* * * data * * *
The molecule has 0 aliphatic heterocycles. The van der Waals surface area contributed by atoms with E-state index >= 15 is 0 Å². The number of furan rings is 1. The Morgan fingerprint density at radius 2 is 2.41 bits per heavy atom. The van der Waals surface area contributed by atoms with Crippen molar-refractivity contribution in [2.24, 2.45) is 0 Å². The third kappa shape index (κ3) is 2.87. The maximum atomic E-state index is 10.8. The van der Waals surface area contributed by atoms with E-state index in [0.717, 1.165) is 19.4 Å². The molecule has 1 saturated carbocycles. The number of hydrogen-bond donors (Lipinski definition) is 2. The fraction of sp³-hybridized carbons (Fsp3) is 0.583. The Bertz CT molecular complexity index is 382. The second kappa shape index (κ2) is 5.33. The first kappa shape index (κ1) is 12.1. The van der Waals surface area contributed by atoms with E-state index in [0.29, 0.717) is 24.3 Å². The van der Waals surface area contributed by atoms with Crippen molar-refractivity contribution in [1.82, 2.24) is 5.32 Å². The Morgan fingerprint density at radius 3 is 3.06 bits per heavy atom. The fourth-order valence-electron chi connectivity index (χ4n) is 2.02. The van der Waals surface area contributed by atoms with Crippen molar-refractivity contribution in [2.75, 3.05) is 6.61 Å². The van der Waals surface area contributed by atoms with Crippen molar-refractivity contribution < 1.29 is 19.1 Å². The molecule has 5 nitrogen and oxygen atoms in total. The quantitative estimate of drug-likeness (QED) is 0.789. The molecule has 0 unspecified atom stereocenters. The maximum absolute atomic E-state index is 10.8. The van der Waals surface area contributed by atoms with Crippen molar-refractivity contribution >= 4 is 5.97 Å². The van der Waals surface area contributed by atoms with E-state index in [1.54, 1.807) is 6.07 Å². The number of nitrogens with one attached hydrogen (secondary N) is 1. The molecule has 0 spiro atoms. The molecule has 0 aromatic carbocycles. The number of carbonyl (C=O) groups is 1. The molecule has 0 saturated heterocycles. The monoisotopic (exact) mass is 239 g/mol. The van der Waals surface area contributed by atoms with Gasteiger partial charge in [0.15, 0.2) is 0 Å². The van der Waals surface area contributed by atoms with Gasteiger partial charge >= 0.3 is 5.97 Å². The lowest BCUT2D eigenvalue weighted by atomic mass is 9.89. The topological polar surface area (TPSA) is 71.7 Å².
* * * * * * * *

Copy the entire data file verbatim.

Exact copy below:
The molecule has 0 aliphatic heterocycles. The van der Waals surface area contributed by atoms with E-state index >= 15 is 0 Å². The number of furan rings is 1. The Morgan fingerprint density at radius 2 is 2.41 bits per heavy atom. The van der Waals surface area contributed by atoms with Crippen molar-refractivity contribution in [2.24, 2.45) is 0 Å². The third kappa shape index (κ3) is 2.87. The maximum atomic E-state index is 10.8. The van der Waals surface area contributed by atoms with E-state index in [0.717, 1.165) is 19.4 Å². The molecule has 1 saturated carbocycles. The number of hydrogen-bond donors (Lipinski definition) is 2. The fraction of sp³-hybridized carbons (Fsp3) is 0.583. The Bertz CT molecular complexity index is 382. The second kappa shape index (κ2) is 5.33. The first kappa shape index (κ1) is 12.1. The van der Waals surface area contributed by atoms with E-state index in [0.29, 0.717) is 24.3 Å². The van der Waals surface area contributed by atoms with Crippen molar-refractivity contribution in [1.82, 2.24) is 5.32 Å². The Morgan fingerprint density at radius 3 is 3.06 bits per heavy atom. The fourth-order valence-electron chi connectivity index (χ4n) is 2.02. The van der Waals surface area contributed by atoms with Crippen molar-refractivity contribution in [2.75, 3.05) is 6.61 Å². The van der Waals surface area contributed by atoms with Crippen molar-refractivity contribution < 1.29 is 19.1 Å². The molecule has 5 nitrogen and oxygen atoms in total. The quantitative estimate of drug-likeness (QED) is 0.789. The molecule has 0 unspecified atom stereocenters. The maximum absolute atomic E-state index is 10.8. The van der Waals surface area contributed by atoms with Crippen molar-refractivity contribution >= 4 is 5.97 Å². The van der Waals surface area contributed by atoms with E-state index in [1.54, 1.807) is 6.07 Å². The number of nitrogens with one attached hydrogen (secondary N) is 1. The molecule has 0 spiro atoms. The molecule has 0 aromatic carbocycles. The number of carbonyl (C=O) groups is 1. The molecule has 0 saturated heterocycles. The monoisotopic (exact) mass is 239 g/mol. The van der Waals surface area contributed by atoms with Gasteiger partial charge in [0.15, 0.2) is 0 Å². The van der Waals surface area contributed by atoms with Gasteiger partial charge >= 0.3 is 5.97 Å². The lowest BCUT2D eigenvalue weighted by atomic mass is 9.89. The topological polar surface area (TPSA) is 71.7 Å².